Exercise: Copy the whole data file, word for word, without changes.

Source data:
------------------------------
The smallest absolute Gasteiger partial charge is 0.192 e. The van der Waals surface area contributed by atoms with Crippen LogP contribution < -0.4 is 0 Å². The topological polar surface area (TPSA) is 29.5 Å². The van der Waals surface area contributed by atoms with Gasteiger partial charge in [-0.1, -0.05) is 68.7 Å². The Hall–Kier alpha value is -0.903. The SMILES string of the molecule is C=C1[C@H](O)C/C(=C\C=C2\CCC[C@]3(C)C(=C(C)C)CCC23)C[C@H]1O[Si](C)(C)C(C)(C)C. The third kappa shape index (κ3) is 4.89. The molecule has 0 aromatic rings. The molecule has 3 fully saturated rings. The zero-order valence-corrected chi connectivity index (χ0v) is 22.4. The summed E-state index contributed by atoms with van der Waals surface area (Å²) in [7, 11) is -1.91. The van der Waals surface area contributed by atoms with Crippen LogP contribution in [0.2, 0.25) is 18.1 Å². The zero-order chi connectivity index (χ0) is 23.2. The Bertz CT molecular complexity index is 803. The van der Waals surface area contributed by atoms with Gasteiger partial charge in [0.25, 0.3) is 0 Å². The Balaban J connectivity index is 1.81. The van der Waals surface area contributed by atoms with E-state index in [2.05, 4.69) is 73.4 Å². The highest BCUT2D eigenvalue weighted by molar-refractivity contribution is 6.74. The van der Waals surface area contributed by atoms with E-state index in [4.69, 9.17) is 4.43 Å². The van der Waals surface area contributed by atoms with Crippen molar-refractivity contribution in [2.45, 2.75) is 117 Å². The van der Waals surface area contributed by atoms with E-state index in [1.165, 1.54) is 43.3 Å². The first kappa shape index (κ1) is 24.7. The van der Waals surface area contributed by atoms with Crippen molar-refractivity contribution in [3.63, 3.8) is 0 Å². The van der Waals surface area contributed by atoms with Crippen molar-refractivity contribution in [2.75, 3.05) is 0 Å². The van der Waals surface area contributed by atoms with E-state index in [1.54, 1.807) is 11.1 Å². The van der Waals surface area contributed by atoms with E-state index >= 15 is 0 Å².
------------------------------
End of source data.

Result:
The smallest absolute Gasteiger partial charge is 0.192 e. The van der Waals surface area contributed by atoms with Crippen LogP contribution < -0.4 is 0 Å². The topological polar surface area (TPSA) is 29.5 Å². The van der Waals surface area contributed by atoms with Gasteiger partial charge in [-0.1, -0.05) is 68.7 Å². The Hall–Kier alpha value is -0.903. The SMILES string of the molecule is C=C1[C@H](O)C/C(=C\C=C2\CCC[C@]3(C)C(=C(C)C)CCC23)C[C@H]1O[Si](C)(C)C(C)(C)C. The third kappa shape index (κ3) is 4.89. The molecule has 0 aromatic rings. The molecule has 3 fully saturated rings. The zero-order valence-corrected chi connectivity index (χ0v) is 22.4. The summed E-state index contributed by atoms with van der Waals surface area (Å²) in [7, 11) is -1.91. The van der Waals surface area contributed by atoms with Crippen LogP contribution in [0.2, 0.25) is 18.1 Å². The zero-order chi connectivity index (χ0) is 23.2. The Bertz CT molecular complexity index is 803. The van der Waals surface area contributed by atoms with Gasteiger partial charge in [0.25, 0.3) is 0 Å². The Balaban J connectivity index is 1.81. The van der Waals surface area contributed by atoms with E-state index in [2.05, 4.69) is 73.4 Å². The highest BCUT2D eigenvalue weighted by molar-refractivity contribution is 6.74. The van der Waals surface area contributed by atoms with E-state index in [4.69, 9.17) is 4.43 Å². The van der Waals surface area contributed by atoms with Crippen molar-refractivity contribution in [2.45, 2.75) is 117 Å². The van der Waals surface area contributed by atoms with E-state index in [1.165, 1.54) is 43.3 Å². The first kappa shape index (κ1) is 24.7. The van der Waals surface area contributed by atoms with Crippen molar-refractivity contribution in [3.63, 3.8) is 0 Å². The van der Waals surface area contributed by atoms with Crippen molar-refractivity contribution in [2.75, 3.05) is 0 Å². The van der Waals surface area contributed by atoms with E-state index in [1.54, 1.807) is 11.1 Å². The van der Waals surface area contributed by atoms with E-state index >= 15 is 0 Å².